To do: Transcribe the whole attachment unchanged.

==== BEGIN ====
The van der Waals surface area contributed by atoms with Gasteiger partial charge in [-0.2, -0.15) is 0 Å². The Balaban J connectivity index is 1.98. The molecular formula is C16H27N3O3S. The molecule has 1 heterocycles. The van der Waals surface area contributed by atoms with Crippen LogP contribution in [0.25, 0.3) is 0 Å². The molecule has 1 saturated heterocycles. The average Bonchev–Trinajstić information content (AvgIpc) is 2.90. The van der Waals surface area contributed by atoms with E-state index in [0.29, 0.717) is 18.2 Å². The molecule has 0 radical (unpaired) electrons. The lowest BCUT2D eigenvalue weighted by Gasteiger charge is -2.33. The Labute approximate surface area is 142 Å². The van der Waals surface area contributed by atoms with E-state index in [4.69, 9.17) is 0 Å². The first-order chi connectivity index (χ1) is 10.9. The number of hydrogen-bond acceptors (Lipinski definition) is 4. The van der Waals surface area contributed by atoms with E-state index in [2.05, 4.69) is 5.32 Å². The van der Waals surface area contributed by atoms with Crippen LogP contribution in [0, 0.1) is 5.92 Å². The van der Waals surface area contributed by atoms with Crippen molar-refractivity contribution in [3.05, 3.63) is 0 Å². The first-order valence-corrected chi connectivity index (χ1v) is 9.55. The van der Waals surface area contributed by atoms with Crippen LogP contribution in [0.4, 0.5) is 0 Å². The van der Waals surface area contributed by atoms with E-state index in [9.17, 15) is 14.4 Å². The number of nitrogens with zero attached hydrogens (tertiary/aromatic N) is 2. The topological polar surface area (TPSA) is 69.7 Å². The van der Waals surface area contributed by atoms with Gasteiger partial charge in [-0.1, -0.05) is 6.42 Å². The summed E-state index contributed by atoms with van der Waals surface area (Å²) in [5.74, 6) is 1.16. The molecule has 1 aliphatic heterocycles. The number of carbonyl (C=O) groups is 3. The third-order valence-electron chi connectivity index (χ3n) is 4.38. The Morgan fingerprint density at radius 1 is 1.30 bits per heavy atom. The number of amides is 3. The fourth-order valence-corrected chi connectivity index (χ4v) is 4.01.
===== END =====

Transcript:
The van der Waals surface area contributed by atoms with Gasteiger partial charge in [-0.2, -0.15) is 0 Å². The Balaban J connectivity index is 1.98. The molecular formula is C16H27N3O3S. The molecule has 1 heterocycles. The van der Waals surface area contributed by atoms with Crippen LogP contribution in [0.25, 0.3) is 0 Å². The molecule has 1 saturated heterocycles. The average Bonchev–Trinajstić information content (AvgIpc) is 2.90. The van der Waals surface area contributed by atoms with E-state index in [0.29, 0.717) is 18.2 Å². The molecule has 0 radical (unpaired) electrons. The lowest BCUT2D eigenvalue weighted by Gasteiger charge is -2.33. The Labute approximate surface area is 142 Å². The van der Waals surface area contributed by atoms with E-state index in [4.69, 9.17) is 0 Å². The first-order chi connectivity index (χ1) is 10.9. The number of hydrogen-bond acceptors (Lipinski definition) is 4. The van der Waals surface area contributed by atoms with E-state index in [2.05, 4.69) is 5.32 Å². The van der Waals surface area contributed by atoms with Crippen LogP contribution in [0, 0.1) is 5.92 Å². The van der Waals surface area contributed by atoms with Crippen molar-refractivity contribution in [3.05, 3.63) is 0 Å². The first-order valence-corrected chi connectivity index (χ1v) is 9.55. The van der Waals surface area contributed by atoms with Crippen LogP contribution in [0.4, 0.5) is 0 Å². The van der Waals surface area contributed by atoms with E-state index in [9.17, 15) is 14.4 Å². The number of nitrogens with zero attached hydrogens (tertiary/aromatic N) is 2. The topological polar surface area (TPSA) is 69.7 Å². The van der Waals surface area contributed by atoms with Gasteiger partial charge in [-0.1, -0.05) is 6.42 Å². The summed E-state index contributed by atoms with van der Waals surface area (Å²) in [5.74, 6) is 1.16. The molecule has 1 aliphatic heterocycles. The number of carbonyl (C=O) groups is 3. The third-order valence-electron chi connectivity index (χ3n) is 4.38. The Morgan fingerprint density at radius 1 is 1.30 bits per heavy atom. The number of amides is 3. The fourth-order valence-corrected chi connectivity index (χ4v) is 4.01.